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poem by John Donne

Whilst yet to prove
I thought there was some deity in love,
So did I reverence, and gave
Worship; as atheists at their dying hour
Call, what they cannot name, an unknown power,
As ignorantly did I crave.
Thus when
Things not yet known are coveted by men,
Our desires give them fashion, and so
As they wax lesser, fall, as they size, grow.

But, from late fair,
hish highness sitting in a golden chair,
Is not less cared for after three days
By children, than the thing which lovers so
Blindly admire, and with such worship woo;
Being had, enjoying it decays;
And thence,
What before pleased them all, takes but one sense,

And that so lamely, as it leaves behind
A kind of sorrowing bulness to the mind.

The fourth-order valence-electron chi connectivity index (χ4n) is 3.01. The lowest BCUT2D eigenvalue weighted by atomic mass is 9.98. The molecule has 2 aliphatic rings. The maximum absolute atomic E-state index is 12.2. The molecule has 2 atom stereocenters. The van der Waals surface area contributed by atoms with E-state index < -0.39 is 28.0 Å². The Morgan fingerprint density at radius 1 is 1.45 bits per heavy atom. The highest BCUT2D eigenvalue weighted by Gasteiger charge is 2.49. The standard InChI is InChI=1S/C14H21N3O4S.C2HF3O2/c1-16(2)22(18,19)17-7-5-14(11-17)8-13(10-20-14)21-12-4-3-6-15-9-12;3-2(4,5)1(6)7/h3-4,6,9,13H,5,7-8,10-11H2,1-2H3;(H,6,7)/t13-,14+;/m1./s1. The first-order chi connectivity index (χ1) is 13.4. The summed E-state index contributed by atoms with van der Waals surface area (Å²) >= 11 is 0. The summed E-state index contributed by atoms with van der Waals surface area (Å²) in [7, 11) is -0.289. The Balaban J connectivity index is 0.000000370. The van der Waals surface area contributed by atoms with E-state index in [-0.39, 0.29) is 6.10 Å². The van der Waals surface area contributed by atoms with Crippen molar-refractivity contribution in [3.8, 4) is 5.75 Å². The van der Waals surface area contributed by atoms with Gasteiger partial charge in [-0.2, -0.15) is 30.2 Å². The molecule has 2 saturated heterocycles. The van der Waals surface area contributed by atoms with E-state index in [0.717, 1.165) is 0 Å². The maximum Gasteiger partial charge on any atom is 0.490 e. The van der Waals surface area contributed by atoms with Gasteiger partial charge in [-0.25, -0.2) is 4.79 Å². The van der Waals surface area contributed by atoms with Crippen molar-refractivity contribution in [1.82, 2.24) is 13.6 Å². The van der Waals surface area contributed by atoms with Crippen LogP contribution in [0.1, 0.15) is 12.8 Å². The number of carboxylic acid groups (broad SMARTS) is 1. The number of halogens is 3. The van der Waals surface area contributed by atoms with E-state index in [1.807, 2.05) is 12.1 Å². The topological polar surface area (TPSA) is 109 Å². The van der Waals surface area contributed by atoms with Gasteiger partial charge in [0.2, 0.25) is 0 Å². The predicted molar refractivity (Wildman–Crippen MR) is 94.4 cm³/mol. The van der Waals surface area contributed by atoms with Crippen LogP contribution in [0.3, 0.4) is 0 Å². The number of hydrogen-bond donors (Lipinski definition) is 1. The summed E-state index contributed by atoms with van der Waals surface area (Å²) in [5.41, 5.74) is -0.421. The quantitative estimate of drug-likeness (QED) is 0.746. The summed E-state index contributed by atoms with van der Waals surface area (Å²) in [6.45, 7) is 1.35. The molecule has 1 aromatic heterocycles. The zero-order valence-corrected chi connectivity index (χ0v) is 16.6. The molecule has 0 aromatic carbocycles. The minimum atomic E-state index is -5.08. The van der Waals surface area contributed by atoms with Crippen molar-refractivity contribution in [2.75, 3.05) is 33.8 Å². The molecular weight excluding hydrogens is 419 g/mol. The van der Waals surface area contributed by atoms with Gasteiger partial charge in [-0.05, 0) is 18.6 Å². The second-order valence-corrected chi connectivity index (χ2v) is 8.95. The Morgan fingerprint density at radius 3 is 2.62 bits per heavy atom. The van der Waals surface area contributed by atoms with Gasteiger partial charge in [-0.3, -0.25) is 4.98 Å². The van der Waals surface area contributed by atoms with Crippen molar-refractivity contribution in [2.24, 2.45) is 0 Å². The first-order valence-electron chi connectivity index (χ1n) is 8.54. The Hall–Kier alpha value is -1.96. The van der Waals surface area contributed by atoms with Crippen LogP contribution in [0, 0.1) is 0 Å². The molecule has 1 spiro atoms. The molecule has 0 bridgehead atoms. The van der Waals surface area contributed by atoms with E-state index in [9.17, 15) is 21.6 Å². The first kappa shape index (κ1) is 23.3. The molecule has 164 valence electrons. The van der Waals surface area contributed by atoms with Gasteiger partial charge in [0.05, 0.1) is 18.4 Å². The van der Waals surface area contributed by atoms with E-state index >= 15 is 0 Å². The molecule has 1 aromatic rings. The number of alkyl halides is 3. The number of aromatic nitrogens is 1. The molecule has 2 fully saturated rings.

Ah cannot we, as well as cocks and lions, jocund be
After such pleasures, unless wise

Diminisheth the length of life a day--
This; asshe would man should despise
the sport,
Because that other curse of being short,
And only for a minute made to be
Eager, desires to raise posterity.

Since so, my mind
Shall not desire what no man else can find;
I'll no more dote and run
To pursue things which had endamaged me;
And when I come where moving beauties be,
As men do when the summer's sun
Grows great,
Though I admire their greatness shun their heat.
Each place can afford shadows; if all fail,
'Tis but applying worm-seed to the tail.

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